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Film Review: Eeb Allay Ooo – We Are One Film Festival

Reviewer: Richard Maguire

Writer: Shubham

Director: Prateek Vats

Coming from the Mumbai Film Festival, Eeb Allay Oo, a tragicomedy about a monkey repeller in New Dehli, is a striking addition to We Are One, the Film Festival currently being held on YouTube. Beautifully shot, this story of migrant workers trying to make ends meet has been compared to the works of Ken Loach, but underneath the social realism is a layer of fantasy or magic realism that makes this film unique.

Anjani has got a new job. He’s responsible for shooing away the monkeys that have overrun the Government district of the city. Monkeys are seen as Gods, and so they cannot be killed, so instead are coaxed and tempted to go to other parts of the city. Anjani is not good at his job, and is scared of the monkeys, who never move when he flaps his arms. The other monkey repellers only need their voices to scare the monkeys away. When they see a monkey, and there are plenty of them in the trees or scaling the buildings, they simply shout ‘Eeb Allay Ooo’, and the monkeys vanish.

‘Eeb Allay Ooo’ replicates the sounds made by langurs, another kind of monkey that are the natural enemy of Anjani’s monkeys. He tries to shout out these words when he sees monkeys sitting on a wall or terrorising a street vendor, but Anjani is too shy, and too afraid that the words will come out wrong. He prefers to use his hands to shoo them away, but the monkeys simply outstare him.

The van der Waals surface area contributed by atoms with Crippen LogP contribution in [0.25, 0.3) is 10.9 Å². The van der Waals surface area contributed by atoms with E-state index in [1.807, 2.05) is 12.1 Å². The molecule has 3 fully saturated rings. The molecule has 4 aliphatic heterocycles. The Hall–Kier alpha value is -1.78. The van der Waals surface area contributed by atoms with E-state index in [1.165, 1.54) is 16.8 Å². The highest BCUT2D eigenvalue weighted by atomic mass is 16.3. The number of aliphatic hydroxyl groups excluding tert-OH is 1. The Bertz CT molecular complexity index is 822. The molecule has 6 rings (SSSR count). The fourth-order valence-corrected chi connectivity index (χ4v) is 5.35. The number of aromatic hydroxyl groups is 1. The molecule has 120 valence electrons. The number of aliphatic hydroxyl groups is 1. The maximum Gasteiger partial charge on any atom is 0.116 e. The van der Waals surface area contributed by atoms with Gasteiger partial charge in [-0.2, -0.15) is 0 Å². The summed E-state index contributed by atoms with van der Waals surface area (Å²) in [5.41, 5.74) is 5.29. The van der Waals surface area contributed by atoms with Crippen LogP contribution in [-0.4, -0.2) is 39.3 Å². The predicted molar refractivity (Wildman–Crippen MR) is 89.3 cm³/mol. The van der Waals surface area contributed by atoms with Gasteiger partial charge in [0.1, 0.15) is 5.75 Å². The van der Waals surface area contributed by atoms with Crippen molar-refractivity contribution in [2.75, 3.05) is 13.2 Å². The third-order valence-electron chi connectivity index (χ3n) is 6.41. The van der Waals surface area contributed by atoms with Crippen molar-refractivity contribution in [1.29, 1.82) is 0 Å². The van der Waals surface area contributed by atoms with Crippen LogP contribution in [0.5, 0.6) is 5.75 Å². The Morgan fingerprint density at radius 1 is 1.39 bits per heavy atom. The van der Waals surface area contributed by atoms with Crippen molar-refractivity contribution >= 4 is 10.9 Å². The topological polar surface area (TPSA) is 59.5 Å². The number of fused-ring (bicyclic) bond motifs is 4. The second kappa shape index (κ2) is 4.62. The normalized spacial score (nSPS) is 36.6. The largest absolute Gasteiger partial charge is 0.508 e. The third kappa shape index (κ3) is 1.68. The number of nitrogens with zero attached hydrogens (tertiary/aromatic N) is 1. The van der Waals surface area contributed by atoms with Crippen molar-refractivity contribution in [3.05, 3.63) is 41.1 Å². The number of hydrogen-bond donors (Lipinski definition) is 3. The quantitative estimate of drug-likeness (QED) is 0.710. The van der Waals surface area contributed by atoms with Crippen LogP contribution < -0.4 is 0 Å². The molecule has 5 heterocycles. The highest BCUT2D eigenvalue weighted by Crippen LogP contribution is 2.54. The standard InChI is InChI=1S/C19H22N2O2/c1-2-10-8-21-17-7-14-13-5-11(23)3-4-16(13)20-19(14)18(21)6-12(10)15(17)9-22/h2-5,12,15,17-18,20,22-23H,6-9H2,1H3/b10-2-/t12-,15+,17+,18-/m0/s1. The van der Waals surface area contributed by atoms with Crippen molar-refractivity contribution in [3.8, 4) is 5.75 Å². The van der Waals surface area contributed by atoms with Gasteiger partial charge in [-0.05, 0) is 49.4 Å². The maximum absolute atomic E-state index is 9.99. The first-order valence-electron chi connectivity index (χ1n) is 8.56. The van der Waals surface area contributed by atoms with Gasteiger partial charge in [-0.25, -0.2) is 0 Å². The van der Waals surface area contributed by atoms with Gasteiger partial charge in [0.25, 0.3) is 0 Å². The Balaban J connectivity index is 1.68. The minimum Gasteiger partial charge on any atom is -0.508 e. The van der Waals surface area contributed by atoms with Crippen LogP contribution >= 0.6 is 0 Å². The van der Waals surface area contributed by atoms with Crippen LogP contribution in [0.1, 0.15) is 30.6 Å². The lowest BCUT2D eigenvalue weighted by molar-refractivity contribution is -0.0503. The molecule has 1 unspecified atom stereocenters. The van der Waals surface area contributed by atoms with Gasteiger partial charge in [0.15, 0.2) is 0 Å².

There’s gentle comedy to be had watching Anjani, played gauchely by Shardul Bharadwaj, roaming round the city, avoiding eye-contact with his prey. Bharadwaj gives a strong performance as the reluctant city employee, especially when the camera lingers on his face, stolid and yet hopeful too. He’s more free on the streets than he is at home where he shares a tiny shack with his pregnant sister and her husband on the other side of the railway tracks. Despite the trains that bisect the city, and the pollution that rises up from the roads, full of people and mopeds, there’s an allure, particularly in the scenes that director Prateek Vats films at night.

Eventually Anjani does find a way to see off his monkeys, but it comes at a price and the film’s comical scenes are replaced by moments of wonder, and as the city gears up for Republic Day, Anjani’s journey becomes spiritual as a way to escape the inequalities of India. There’s excellent work too by Mahinder Nath, who plays Anjani’s cheeky and loyal friend, and by Shashi Bhushan, his brother-in-law who wearily faces his own struggles in his own job.

This haunting film was only available for 24 hours on YouTube, but most other films in the festival remain online for seven days. While we wait to see if the London Film Festival will go ahead in the autumn We Are One is giving us a huge range of films that we may otherwise never be able to see. Let’s hope that Eeb Allay Ooo obtains a wider release. It certainly deserves it.

We Are One Film Festival runs here until 7 June 2020. Donations welcome.

 

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The Reviews Hub London is under the editorship of John Roberts.The Reviews Hub was set up in 2007. Our mission is to provide the most in-depth, nationwide arts coverage online.

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